Such pleasing moral complexity does not last, however. Pretty soon, Morrison is hard at work, striking the set of messy human conflict that she has put in place and substituting for it an unambiguous, profoundly sentimental contest between good and evil. This is a familiar trajectory. At some point, all Morrison’s major novels seem to lose patience with the finicky business of recording moral blur, choosing to swerve off into the realm of moral fable and preacherly uplift. Often, as in Paradise, the change is marked by an onset of gloopily ‘miraculous’ events.

In the past, Morrison has defended the frequent resort to the supernatural in her novels as a means of enlarging the narrowness of a purely empirical world view. Angels and ghosties are her way of cleansing the doors of perception to show us the infinite. But magic realism is a dangerous drug. Too heavy a reliance on its charms begins to look like the opposite of imagination – the grown-up equivalent of ‘And then he woke up and realised it had all been a dream.’ It can also result in a rather deadly literalism. In Paradise, the Biblical allusions that have hitherto remained latent in the dense specificity of the plot coalesce into stark allegory. Buried themes of sacrifice and redemption are yanked rudely to the surface with a flurry of actual resurrections. The prose turns a furious purple.

A strain of portentous lyricism is never very far from the surface in Paradise. But as the book’s magico-Christian message lumbers into view, it threatens to take over. The characters increasingly abandon idiomatic speech for a mythic Kingdom-Comeparlance, while the narrative itself dissolves into Adrienne Rich-ish poetry. Take this sentence:

Consolata listened to the refusing silence, more wondering than annoyed by the sky, in plumage now, gold and blue-green, strutting like requited love on the horizon.

Or this one:

Speeding toward the unforeseeable, sitting next to him who was darker than the darkness they split, Consolata let the feathers unfold and come unstuck from the walls of a stone-cold womb.

Feathers what? Stone-cold what? Some people go shivery with pleasure reading this stuff and it doesn’t really do, I suppose, to tell them that they shouldn’t. This is ‘fine writing’ in the same way that a certain kind of restaurant food is understood to lend itself to ‘fine dining’. Each to his own. But one is allowed to feel some regret that someone as properly talented as Morrison is prepared to cater to such a degraded taste. A writer capable of creating a world as rich and fully-realised as Ruby doesn’t need to dabble in the faux-solemnity of feathered wombs.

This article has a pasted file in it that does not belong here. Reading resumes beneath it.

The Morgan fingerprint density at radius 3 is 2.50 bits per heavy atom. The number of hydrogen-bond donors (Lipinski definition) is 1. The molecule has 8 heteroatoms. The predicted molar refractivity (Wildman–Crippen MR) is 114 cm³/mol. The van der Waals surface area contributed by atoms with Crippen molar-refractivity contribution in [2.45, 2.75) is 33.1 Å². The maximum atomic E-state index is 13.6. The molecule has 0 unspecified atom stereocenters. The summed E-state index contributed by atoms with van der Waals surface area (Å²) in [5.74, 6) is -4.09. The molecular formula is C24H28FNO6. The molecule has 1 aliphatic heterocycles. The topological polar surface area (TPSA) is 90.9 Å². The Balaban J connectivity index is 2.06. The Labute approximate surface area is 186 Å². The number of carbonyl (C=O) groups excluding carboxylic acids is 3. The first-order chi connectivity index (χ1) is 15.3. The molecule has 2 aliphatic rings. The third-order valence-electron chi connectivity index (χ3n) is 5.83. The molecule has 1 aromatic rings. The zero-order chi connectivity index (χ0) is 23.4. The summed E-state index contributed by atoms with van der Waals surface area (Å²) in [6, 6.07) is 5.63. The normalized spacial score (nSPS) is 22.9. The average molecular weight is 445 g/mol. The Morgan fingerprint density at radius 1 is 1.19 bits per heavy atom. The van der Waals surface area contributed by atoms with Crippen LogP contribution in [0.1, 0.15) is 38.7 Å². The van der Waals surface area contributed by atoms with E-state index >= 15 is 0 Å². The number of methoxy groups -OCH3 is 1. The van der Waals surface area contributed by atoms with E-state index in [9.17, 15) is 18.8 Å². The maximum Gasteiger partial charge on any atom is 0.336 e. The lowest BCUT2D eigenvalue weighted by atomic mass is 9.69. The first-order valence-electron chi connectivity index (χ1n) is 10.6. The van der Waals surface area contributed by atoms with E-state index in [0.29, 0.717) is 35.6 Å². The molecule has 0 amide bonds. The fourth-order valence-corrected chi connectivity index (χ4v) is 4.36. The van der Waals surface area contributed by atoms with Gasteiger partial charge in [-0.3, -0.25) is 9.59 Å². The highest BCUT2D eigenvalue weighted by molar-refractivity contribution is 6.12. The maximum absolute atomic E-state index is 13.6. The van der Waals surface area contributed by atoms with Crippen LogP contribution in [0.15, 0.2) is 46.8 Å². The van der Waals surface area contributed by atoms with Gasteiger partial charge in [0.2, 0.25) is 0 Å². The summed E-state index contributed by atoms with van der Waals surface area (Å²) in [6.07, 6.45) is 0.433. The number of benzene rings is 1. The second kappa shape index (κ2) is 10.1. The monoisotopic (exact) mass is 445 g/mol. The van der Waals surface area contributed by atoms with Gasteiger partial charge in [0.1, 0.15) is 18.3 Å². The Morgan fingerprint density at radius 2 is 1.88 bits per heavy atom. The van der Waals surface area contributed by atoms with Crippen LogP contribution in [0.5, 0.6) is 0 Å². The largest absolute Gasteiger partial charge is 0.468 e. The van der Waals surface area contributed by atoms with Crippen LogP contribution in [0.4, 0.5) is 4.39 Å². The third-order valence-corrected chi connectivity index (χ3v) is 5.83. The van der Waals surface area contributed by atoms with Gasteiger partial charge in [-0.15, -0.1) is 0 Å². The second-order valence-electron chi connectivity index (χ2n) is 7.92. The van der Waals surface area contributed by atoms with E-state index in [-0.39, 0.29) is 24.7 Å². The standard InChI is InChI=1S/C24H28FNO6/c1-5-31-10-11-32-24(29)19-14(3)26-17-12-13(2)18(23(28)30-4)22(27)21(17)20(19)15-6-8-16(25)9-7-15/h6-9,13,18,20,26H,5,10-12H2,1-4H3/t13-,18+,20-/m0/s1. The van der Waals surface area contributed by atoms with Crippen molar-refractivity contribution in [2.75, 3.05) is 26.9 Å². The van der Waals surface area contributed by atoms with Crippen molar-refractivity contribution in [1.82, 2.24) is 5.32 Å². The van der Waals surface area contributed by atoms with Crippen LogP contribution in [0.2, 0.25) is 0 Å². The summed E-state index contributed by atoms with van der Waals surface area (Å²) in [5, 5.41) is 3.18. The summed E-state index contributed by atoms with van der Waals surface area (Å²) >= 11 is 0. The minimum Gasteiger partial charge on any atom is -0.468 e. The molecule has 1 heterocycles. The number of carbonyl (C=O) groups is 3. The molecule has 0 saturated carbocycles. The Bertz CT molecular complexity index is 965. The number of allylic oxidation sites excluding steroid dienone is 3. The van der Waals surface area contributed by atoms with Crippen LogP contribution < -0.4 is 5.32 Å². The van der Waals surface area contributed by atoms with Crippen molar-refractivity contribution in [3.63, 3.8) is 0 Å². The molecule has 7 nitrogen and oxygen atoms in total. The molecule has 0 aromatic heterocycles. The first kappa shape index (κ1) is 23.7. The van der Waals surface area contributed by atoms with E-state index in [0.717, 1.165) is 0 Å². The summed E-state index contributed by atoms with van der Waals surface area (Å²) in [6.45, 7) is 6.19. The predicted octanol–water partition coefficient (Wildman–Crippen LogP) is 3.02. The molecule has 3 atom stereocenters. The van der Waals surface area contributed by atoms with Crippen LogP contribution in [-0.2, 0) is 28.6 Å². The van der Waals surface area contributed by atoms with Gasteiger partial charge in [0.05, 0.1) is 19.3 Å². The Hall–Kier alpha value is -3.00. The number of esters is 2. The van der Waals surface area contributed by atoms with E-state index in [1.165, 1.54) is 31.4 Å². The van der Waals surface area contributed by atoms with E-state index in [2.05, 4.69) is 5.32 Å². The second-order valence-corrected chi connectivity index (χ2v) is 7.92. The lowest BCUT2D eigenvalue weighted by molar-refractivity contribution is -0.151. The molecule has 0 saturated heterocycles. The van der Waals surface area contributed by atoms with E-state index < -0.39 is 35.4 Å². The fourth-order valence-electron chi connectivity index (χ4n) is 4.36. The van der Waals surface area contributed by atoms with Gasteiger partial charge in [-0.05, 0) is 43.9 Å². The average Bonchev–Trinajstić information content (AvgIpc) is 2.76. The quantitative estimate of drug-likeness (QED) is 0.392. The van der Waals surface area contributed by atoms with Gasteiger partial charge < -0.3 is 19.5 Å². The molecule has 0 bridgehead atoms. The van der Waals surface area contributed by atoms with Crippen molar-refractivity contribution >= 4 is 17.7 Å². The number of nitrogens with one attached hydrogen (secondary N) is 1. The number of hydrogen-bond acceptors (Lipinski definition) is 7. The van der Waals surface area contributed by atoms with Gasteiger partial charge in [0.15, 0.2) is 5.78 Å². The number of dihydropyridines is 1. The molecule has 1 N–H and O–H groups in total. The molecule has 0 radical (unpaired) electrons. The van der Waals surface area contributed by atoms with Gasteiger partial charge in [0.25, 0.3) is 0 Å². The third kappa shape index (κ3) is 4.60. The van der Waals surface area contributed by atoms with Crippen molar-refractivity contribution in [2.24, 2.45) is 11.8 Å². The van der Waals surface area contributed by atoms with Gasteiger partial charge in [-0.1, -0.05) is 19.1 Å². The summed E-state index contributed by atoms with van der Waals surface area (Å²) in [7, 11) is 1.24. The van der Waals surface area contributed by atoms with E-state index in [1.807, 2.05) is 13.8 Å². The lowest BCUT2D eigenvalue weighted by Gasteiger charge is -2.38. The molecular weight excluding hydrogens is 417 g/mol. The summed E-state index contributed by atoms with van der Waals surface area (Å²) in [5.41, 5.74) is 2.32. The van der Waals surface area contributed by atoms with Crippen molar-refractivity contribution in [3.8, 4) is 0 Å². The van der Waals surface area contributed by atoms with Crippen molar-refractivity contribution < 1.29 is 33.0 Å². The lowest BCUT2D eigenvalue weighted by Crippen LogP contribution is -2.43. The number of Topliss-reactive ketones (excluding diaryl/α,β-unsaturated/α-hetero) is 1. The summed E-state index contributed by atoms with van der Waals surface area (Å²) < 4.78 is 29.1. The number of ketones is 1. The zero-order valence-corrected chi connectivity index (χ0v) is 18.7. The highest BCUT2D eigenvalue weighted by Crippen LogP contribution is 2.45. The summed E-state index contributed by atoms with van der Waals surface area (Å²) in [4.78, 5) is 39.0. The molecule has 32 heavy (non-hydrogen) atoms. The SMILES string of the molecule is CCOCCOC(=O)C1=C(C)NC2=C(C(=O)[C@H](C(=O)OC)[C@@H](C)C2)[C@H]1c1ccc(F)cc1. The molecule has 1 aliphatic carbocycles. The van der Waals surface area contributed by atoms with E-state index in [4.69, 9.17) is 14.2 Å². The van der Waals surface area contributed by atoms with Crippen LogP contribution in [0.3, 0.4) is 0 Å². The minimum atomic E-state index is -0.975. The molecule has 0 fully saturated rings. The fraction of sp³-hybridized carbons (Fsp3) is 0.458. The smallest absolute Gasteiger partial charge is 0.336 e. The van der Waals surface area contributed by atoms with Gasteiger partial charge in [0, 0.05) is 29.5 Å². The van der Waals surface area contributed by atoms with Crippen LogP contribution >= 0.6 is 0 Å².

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Vol. 20 No. 11 · 4 June 1998

Zoë Heller an authority on Blackwomen’s writing (LRB, 7 May)? I think not. If the LRB does not take our writing seriously enough to be reviewed by the same criteria of scholarship and prior knowledge that you privilege white authors with, then do not bother to review it at all.

Maud Sulter
Founder, Blackwomens Creativity Project
University of Central Lancashire

Vol. 20 No. 15 · 30 July 1998

I may be belated in this reply to Maud Sulter’s terse dismissal (Letters, 4 June) of Zoë Heller’s review of Toni Morrison’s latest novel Paradise, but Sulter’s remarks continue to unsettle me with their assumptions and appropriations. Certainly, the review was less than sympathetic, and seemed to argue that Morrison’s work is increasingly unworthy of the accolades accorded her. This may or may not be the case, but I did not feel that Heller was claiming to be an authority on black women’s writing; nor, indeed, that such a position would be helpful. Heller was responding to Paradise in tones of critical disappointment. Sulter’s stance implies that Morrison’s work can only be viewed in relation to its place in the canon of black women’s writing, a reductive approach which valorises commonality at the expense of diversity. Nor does it change the possibility that Heller is right, and that Morrison has fallen prey to the kind of cloying ‘woman-imagery’ in which Adrienne Rich glories. Feathers, wombs, fiddle-headed ferns – mercifully, this is not the sum of what women, black or white, write about.

Kym Martindale